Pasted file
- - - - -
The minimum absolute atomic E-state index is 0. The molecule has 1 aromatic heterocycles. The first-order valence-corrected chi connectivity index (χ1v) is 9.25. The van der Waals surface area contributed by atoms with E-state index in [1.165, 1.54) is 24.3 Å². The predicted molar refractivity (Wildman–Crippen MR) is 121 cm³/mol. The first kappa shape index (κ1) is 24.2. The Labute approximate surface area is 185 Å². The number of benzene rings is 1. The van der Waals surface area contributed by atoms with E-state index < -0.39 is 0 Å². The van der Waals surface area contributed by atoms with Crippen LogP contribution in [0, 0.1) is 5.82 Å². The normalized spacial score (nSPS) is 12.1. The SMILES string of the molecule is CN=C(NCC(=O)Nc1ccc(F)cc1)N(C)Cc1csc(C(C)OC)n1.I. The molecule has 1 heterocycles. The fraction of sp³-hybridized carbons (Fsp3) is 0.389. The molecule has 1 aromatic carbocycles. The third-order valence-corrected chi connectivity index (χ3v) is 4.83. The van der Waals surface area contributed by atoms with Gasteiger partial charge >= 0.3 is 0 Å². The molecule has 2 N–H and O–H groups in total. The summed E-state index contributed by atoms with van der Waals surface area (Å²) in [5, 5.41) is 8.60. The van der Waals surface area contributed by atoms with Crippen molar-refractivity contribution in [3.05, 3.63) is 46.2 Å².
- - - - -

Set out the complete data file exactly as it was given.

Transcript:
The minimum absolute atomic E-state index is 0. The molecule has 1 aromatic heterocycles. The first-order valence-corrected chi connectivity index (χ1v) is 9.25. The van der Waals surface area contributed by atoms with E-state index in [1.165, 1.54) is 24.3 Å². The predicted molar refractivity (Wildman–Crippen MR) is 121 cm³/mol. The first kappa shape index (κ1) is 24.2. The Labute approximate surface area is 185 Å². The number of benzene rings is 1. The van der Waals surface area contributed by atoms with E-state index < -0.39 is 0 Å². The van der Waals surface area contributed by atoms with Crippen LogP contribution in [0, 0.1) is 5.82 Å². The normalized spacial score (nSPS) is 12.1. The SMILES string of the molecule is CN=C(NCC(=O)Nc1ccc(F)cc1)N(C)Cc1csc(C(C)OC)n1.I. The molecule has 1 heterocycles. The fraction of sp³-hybridized carbons (Fsp3) is 0.389. The molecule has 1 aromatic carbocycles. The third-order valence-corrected chi connectivity index (χ3v) is 4.83. The van der Waals surface area contributed by atoms with Gasteiger partial charge >= 0.3 is 0 Å². The molecule has 2 N–H and O–H groups in total. The summed E-state index contributed by atoms with van der Waals surface area (Å²) in [5, 5.41) is 8.60. The van der Waals surface area contributed by atoms with Crippen molar-refractivity contribution in [3.05, 3.63) is 46.2 Å².